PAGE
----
What if Europe gave a party and no one came? This from the New York Times:
Nov. 27 - In a summit meeting marked as much by who was not there as who was, the European Union opened a two-day conference here on Sunday aimed at renewing its commitment to developing and democratizing Muslim nations on the Mediterranean's southern rim ...with the goal of replicating in the Muslim world some of the European Union's procedures for integrating Central and Eastern European countries.
Many of the North African and Middle Eastern leaders who had agreed to come to the meeting announced last week that they could not attend. Their absence weakens European claims that their approach to the Muslim world - based on economic development, dialogue, strengthening the rule of law, and other forms of soft power - has greater credibility with the region's leaders than what they see as the Bush administration's more aggressive approach.
The lack of interest in the meeting was highlighted by Reuters: "while nearly all 25 EU leaders attended, only two of the 10 Mediterranean partners -- Turkey and the Palestinian Authority -- sent their top leaders to the two-day conference." The main items on the agenda were immigration and terrorism. The Financial Times says that the poorly attended conference "has shown the limits of the soft (political) power that Europe likes to vaunt and contrast with US hard (military) power."
All environmentally responsible countries signed up to the Kyoto climate agreement, right? The Toronto Globe and Mail reports that the UN Climate Change Secretariat shows that "Canada's emission record is far worse than even the United States, where the Bush administration has refused to ratify Kyoto. Mr. Bramley said the United States is 'actually ahead of Canada in just about every area' of environmental policies used to curb emissions. And he said the record of individual states 'is far ahead of any province in Canada.'" In fact, if increases in greenhouses gases since 1990 are used as a measure, Canada performed nearly twice as badly as the United States. Interestingly enough, the one time world levels of greenhouses gases fell dramatically was when Ronald Reagan took a hand.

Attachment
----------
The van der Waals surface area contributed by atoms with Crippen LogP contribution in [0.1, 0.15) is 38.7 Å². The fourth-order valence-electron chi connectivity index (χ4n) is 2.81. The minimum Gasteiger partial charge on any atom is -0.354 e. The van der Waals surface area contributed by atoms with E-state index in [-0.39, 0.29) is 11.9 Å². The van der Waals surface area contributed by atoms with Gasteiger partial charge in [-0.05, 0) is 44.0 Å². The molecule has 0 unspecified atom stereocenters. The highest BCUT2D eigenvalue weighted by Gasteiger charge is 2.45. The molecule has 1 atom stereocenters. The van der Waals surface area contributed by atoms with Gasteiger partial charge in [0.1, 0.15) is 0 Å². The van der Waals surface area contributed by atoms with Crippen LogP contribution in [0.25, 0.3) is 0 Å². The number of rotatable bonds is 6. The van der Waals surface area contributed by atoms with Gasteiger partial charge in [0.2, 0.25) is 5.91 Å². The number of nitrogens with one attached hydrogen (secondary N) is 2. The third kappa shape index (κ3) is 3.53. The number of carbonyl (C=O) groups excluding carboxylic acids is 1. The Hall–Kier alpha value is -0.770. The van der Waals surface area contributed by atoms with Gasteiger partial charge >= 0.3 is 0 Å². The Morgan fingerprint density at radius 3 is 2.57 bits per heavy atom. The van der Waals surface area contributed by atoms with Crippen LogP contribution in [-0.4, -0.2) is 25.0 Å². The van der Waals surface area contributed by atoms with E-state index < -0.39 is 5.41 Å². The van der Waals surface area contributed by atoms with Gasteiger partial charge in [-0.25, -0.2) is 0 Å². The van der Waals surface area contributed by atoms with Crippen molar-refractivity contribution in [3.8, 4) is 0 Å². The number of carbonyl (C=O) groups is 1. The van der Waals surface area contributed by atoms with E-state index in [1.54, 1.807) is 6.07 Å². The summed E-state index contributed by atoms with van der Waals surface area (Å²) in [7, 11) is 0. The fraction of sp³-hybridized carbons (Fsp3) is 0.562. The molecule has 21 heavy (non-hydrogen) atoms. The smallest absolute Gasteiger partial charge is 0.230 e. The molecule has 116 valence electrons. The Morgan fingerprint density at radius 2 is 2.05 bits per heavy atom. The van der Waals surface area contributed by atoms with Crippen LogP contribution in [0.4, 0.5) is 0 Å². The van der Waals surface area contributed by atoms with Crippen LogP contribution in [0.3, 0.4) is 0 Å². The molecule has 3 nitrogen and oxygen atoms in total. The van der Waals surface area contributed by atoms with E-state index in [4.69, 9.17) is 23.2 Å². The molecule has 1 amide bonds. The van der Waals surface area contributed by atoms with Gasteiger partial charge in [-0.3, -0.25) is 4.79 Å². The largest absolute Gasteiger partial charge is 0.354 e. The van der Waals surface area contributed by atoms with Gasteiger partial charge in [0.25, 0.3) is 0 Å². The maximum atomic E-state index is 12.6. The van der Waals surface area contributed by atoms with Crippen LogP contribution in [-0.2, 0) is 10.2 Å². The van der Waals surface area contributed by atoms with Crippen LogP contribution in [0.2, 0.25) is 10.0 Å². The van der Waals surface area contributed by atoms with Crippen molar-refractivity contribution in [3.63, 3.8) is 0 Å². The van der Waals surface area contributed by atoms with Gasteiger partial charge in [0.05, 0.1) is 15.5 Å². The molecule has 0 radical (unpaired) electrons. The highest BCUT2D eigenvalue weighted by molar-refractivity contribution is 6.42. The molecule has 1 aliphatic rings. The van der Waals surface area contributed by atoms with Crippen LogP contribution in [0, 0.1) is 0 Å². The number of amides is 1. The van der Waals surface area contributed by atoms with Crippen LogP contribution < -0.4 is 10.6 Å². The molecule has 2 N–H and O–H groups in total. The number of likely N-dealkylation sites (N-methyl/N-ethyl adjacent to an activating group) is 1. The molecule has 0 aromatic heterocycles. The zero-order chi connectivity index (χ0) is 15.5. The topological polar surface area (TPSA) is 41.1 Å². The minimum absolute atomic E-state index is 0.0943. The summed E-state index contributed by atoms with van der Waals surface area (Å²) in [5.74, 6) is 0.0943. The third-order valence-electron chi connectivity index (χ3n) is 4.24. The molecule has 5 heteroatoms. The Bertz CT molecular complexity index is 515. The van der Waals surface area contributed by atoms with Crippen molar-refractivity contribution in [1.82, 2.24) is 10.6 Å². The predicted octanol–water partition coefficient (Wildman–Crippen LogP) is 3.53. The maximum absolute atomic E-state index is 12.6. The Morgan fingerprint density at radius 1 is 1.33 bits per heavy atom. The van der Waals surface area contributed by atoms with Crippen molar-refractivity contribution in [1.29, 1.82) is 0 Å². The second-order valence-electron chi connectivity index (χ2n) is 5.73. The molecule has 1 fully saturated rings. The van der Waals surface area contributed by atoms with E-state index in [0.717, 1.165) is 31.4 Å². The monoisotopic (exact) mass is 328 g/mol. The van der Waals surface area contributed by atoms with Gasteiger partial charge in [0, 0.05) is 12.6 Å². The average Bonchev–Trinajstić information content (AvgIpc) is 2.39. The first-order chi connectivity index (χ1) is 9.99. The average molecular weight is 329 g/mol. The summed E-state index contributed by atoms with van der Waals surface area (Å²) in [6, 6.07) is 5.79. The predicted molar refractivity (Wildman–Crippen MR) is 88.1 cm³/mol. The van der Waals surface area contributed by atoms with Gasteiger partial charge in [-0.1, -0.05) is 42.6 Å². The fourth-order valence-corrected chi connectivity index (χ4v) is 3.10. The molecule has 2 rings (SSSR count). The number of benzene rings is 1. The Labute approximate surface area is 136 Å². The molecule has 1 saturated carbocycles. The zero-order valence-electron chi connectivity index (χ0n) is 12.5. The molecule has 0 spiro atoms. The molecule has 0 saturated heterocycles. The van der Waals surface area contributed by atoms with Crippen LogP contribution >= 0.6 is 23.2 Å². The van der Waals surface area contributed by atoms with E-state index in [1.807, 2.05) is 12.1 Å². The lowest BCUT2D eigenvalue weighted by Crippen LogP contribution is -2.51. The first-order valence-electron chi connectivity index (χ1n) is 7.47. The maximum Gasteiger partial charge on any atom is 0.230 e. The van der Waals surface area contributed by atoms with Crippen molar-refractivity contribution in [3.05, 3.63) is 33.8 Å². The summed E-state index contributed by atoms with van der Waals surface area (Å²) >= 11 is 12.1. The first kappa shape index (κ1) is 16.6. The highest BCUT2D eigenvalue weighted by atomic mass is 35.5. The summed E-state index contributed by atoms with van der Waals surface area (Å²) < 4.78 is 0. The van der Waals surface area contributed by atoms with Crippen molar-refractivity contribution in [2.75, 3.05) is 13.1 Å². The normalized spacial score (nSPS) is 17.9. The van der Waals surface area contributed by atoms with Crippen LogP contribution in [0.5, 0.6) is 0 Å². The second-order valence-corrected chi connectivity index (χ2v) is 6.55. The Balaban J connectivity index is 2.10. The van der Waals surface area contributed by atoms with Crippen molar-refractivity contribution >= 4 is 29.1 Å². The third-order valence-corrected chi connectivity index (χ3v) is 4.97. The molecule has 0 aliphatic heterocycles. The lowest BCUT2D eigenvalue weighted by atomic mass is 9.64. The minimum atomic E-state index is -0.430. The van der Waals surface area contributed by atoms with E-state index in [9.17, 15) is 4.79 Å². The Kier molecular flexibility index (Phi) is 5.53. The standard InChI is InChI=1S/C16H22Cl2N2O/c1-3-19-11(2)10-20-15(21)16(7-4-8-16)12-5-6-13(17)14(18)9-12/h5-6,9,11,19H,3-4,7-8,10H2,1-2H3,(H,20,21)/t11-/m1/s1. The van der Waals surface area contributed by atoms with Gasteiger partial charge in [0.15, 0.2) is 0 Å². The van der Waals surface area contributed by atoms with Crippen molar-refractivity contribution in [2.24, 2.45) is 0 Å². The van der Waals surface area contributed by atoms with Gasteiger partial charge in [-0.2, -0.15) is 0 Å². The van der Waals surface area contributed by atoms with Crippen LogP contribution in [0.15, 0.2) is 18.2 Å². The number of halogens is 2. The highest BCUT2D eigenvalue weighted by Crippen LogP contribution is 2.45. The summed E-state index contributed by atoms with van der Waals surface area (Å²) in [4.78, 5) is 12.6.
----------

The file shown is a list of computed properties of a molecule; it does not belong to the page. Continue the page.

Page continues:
The report shows that a huge, one-time greenhouse gas reduction occurred after the economic collapse of the former Communist countries. The former East Bloc's emissions fell from 5.7 billion tonnes in 1990 to 3.4 billion tonnes in 2003, a stunning drop equivalent to eliminating three times Canada's total annual contribution to warming the planet.
One of the most important functions of labels is to summarize a large quantity of information in a single symbol. Because people don't have the time to comprehensively analyze the specific attributes of a product they often rely on labels or simply branding information to serve as a proxy indicator of the properties they wish to measure. Labels perform a similar function in politics. The term "soft power" sounds like it might be better than "hard power". Countries which don't sign up to the Kyoto climate agreement are presumably rogue states intent on polluting the planet. Greedy, money-grubbing capitalist countries are presumably less environmentally friendly than gentle Socialist countries.
People buy on the basis of labels; people vote on the basis of labels, and sometimes they are misled. The power of labels creates an opportunity for hucksters to substitute fiction for reality, as anyone who has ever bought a Rolex made in Pakistan knows. For years the United Nations presented itself as a saintly organization bent on saving the whales when it wasn't preserving world peace. Reality fell somewhat short of this ideal, and the process of disillusionment is always painful to watch. In a way, even those who didn't believe in the fake labels can feel a sense of loss at watching the hope, and then the belief fade from the faces of those who have been suckered. The truth will set you free; but first it will make you miserable.